The way I teach the shoulder-in, is by starting with a 10m circle at one end of the long side of the arena, for example at F and then go to the shoulder-in down the long side. Remember, the bend and therefore your aids are similar to the 10m circle. I tell my students when the circle is completed to take one more step off the rail, like you want to go on another circle but instead you are now putting more pressure with your inside leg to push the horse down the rail while maintaining the bend and about a 30 degree angle from the rail. Timing is crucial here. If you wait too long, the horse will have done more than one step off the rail causing the angle to be too large and straightening through the body, so now you are already set-up incorrectly. When this happens, just circle again and start over. Always start fresh, don’t try to fix a movement that has already gone bad, when you or your horse are first learning something new. Make everything clear and easy to understand! Cowboy Dressage is riding with soft feel and in partnership with your horse, that should always be apparent, even when things go wrong, or especially then!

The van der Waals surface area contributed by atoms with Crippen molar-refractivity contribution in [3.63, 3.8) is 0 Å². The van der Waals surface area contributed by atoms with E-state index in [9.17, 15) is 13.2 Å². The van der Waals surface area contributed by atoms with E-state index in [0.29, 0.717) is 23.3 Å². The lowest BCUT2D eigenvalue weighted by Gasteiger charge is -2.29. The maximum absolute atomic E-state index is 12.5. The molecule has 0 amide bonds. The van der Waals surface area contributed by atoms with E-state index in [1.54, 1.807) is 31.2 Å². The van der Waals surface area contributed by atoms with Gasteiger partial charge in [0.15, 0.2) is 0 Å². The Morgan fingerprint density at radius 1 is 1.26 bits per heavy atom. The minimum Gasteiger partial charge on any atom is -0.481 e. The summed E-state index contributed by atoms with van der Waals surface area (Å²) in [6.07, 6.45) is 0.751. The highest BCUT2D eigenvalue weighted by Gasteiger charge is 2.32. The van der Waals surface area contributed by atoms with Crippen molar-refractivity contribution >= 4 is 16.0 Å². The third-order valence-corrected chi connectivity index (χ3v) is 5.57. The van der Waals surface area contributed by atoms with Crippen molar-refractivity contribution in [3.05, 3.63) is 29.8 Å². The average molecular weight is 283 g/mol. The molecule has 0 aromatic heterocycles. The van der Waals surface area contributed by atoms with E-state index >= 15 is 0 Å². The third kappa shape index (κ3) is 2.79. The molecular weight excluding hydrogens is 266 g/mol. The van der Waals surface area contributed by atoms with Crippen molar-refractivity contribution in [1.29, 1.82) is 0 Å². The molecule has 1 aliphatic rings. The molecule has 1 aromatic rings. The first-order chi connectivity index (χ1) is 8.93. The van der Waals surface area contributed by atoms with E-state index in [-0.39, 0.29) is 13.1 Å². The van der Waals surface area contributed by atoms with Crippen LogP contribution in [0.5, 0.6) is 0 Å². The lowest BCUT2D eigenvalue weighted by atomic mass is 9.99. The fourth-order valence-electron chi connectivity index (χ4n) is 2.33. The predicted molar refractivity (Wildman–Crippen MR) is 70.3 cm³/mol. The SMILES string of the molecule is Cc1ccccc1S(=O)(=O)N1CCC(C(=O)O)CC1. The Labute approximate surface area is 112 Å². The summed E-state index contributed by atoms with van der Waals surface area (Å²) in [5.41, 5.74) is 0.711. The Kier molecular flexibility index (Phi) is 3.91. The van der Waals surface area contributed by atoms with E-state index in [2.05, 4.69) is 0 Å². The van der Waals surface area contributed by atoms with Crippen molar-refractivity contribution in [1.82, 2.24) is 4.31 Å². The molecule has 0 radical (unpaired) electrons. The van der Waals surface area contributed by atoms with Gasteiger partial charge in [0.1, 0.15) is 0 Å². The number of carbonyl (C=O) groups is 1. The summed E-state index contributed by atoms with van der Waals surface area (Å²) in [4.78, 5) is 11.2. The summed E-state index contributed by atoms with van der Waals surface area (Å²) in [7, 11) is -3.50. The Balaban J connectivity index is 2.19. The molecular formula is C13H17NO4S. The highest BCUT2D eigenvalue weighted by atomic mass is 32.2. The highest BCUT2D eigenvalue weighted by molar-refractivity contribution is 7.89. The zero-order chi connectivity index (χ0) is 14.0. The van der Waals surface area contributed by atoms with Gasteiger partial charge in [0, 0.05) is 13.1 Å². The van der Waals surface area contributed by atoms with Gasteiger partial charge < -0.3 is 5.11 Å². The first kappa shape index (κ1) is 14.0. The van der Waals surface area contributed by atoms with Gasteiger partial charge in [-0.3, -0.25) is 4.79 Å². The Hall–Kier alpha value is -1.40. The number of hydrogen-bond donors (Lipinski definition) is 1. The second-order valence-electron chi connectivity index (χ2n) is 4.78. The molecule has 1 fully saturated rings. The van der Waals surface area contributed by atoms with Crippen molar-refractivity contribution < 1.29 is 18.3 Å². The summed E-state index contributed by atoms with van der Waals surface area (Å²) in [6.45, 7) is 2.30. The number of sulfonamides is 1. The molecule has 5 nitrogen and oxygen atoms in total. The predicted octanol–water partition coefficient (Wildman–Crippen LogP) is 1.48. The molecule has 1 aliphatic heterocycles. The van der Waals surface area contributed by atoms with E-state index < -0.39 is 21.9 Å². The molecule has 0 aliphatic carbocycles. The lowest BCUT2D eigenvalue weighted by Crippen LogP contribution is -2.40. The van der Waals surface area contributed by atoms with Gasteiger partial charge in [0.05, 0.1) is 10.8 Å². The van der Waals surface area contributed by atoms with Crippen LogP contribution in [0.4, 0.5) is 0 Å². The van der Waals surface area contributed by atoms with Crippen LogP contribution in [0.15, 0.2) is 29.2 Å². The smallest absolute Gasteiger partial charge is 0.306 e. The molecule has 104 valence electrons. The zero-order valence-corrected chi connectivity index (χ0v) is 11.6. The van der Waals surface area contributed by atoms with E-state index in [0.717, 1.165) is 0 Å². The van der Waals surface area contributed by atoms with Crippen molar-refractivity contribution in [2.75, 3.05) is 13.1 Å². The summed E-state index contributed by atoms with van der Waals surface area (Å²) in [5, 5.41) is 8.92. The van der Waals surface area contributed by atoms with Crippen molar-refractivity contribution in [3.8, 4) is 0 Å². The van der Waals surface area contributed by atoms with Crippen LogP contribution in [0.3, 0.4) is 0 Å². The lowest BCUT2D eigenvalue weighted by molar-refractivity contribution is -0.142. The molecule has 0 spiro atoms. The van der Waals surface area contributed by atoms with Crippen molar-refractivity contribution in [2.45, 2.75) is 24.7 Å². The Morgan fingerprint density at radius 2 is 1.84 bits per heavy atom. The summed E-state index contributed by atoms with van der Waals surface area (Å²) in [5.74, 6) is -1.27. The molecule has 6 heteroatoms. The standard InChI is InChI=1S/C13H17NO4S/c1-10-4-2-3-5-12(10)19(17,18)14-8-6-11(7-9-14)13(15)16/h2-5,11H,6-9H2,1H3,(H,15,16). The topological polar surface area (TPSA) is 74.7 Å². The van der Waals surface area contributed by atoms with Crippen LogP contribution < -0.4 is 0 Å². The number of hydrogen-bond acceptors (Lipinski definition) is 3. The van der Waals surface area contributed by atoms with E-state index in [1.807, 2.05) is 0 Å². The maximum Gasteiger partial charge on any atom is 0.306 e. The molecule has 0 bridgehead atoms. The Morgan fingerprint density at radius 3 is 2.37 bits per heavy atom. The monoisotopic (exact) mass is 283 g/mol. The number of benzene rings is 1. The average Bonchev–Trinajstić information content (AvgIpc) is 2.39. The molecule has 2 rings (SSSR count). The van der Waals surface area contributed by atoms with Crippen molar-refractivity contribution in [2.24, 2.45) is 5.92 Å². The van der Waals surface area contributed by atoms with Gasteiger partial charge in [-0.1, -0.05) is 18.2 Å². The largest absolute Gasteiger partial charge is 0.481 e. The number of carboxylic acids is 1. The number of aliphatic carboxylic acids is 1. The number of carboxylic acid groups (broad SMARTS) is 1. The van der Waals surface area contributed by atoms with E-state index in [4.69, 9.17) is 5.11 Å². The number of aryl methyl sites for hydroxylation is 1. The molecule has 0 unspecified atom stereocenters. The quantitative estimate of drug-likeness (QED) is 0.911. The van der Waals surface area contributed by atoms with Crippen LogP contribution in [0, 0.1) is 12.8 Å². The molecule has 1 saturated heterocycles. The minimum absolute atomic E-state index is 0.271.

I use the same method when first introducing the haunches-in. Do your 10m circle at the beginning of the long side, but this time instead of going one more step off the track with the front of the horse, you will put your outside leg further back and apply pressure to keep the haunches from straightening out onto the track. Again, a few good steps and praise. It is very common here to lose the bend, this is usually due to the rider’s weight aids starting to shift to the outside which straightens the horse. Be mindful to continue to sit centered on your horse with the inside leg maintaining bend and the outside leg controlling the haunches. While the horse’s haunches will still be to the inside, if you have lost the bend you are now leg-yielding. When looking from behind, the haunches-in has 4 tracks like a leg-yield, but again the bend is the discriminating factor here!
The half-pass is developed from the shoulder-in and haunches-in, but instead of moving up the rail, you are now traversing the arena at a diagonal, like you did with the leg-yield, but this time the horse is bend into the direction of travel!
Click on the diagram above to enlarge it for reference and as always I encourage everyone’s input and questions,